Advice on Contessa 32 sailing


Propped up on her newly-painted cradle, I looked up at the curves of Gigi, the 1982-built Contessa 32 which was sailed from east to west around Cape Horn by her famous owner John Kretschmer, and stroked her bilge. She looked magnificent and I was soon aboard with my son Richard, 8, where we met her builder Jeremy Rogers who now owns the boat and who has completely restored her.

There are some great new ideas: the chart table lid has been cut in two and hinged so that you can prop it up: on my Contessa 32, Minstrel Boy, the existing lid is one board and will not lift higher than the underside of the deck which it fouls.
There is a new fridge unit moulded to the sweet curves of the hull, but that leaves me – pardon the pun – cold, I’m as happy with my cool box. There are some dinky little blinds which my wife Cathy approved of, especially as I’ve brought the curtains of my boat home for a wash.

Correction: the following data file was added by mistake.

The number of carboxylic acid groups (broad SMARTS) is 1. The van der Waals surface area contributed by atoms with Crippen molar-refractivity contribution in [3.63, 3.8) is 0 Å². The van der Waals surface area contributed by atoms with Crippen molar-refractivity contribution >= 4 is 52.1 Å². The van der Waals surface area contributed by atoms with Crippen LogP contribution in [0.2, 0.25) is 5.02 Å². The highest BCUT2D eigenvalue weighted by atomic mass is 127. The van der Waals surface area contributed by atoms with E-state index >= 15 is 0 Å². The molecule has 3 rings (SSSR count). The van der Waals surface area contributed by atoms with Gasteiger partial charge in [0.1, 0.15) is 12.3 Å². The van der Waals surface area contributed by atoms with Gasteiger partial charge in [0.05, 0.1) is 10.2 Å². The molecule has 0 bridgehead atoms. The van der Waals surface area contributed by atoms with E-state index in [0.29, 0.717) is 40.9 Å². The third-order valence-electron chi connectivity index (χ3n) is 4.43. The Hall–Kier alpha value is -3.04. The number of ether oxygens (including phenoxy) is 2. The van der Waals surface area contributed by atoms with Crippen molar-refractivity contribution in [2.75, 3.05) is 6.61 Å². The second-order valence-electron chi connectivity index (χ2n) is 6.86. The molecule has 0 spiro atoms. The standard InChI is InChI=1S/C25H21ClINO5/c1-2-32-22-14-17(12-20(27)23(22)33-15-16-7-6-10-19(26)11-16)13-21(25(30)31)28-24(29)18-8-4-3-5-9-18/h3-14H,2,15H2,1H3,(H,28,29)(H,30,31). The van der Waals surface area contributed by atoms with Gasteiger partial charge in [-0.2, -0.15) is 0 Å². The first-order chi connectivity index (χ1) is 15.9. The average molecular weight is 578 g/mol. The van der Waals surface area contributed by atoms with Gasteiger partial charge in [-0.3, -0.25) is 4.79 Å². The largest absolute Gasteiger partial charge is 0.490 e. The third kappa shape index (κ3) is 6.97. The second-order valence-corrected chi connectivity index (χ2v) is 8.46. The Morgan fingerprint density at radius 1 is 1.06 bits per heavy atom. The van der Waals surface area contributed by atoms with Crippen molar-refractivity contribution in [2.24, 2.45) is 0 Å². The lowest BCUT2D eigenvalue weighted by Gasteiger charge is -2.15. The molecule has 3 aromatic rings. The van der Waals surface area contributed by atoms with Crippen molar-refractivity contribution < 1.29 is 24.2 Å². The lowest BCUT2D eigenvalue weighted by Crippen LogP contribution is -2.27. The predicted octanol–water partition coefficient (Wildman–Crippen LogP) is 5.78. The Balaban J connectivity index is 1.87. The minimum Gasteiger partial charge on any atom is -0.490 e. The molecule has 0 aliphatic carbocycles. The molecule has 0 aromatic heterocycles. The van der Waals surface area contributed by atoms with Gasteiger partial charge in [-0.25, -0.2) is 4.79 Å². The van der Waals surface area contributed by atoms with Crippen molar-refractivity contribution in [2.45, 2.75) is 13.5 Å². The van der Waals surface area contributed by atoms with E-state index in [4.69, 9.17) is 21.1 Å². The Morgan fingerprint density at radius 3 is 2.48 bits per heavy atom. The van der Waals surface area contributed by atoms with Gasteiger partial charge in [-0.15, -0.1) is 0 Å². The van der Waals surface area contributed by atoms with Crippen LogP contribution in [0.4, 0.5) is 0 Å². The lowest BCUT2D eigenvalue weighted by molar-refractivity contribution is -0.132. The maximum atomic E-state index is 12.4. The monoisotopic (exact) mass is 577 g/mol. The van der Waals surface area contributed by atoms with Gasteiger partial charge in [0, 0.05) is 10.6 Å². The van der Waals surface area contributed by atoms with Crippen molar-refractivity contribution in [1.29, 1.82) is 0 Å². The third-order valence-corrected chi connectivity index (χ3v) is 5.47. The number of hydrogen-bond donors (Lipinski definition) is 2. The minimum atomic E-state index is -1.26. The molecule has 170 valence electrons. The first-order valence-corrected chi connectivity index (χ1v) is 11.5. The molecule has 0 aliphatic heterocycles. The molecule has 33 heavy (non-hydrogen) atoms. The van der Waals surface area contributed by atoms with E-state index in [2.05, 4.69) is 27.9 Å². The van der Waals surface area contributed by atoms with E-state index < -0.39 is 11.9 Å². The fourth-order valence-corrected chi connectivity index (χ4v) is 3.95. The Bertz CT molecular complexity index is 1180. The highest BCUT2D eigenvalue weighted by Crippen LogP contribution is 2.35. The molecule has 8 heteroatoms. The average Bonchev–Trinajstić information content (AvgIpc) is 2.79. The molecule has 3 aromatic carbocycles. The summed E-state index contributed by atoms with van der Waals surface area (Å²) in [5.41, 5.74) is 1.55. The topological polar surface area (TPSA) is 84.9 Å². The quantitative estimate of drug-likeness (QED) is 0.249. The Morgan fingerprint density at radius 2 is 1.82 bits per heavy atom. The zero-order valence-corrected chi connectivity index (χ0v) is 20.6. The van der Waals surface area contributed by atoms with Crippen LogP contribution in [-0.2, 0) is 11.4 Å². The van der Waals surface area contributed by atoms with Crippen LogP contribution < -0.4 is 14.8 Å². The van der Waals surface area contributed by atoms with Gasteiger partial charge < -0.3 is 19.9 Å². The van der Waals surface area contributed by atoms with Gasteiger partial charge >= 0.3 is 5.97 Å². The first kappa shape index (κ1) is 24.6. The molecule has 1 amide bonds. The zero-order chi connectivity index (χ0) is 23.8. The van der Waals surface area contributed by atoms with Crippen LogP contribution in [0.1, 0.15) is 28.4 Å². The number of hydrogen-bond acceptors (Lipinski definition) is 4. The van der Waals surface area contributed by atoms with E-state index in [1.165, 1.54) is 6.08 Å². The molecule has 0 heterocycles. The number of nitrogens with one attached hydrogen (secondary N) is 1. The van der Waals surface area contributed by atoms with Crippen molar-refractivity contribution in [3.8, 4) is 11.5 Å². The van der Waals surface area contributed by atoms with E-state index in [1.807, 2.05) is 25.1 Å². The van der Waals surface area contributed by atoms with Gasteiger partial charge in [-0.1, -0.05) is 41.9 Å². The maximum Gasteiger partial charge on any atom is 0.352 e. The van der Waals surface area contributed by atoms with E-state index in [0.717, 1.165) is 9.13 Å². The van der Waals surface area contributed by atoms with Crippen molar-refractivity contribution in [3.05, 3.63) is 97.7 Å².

Best of all are the two pipe cots in the foc’sle. These lift up and can be lashed to the boat’s side enabling the lockers to be used as a sail store, which is all I use the forepeak for anyway, most of the time.

I noticed Gigi had only two reef points in her mainsail, Minstrel Boy has three. This prompted me to ask about sailing short-handed in a blow. Jeremy told me these boats will go to windward in heavy conditions under No 2 headsail alone: admittedly not as close winded as if the main were still set. But I’m looking forward to trying this out.

As I climbed off full of admiration, I spoke to Jeremy’s wife Fiona. ‘Why does anybody buy anything other than a Contessa 32?’ I asked. She told me that their yard are now doing a roaring trade in up-grading old Contessas and recently did one for a yachtsman who had sold his Swan 60 because he had tired of crew letting him down and of spending a fortune in marina fees. Since sailing away in his Contessa he has round Britain and crossed to Northern Spain: all solo. Nuff said.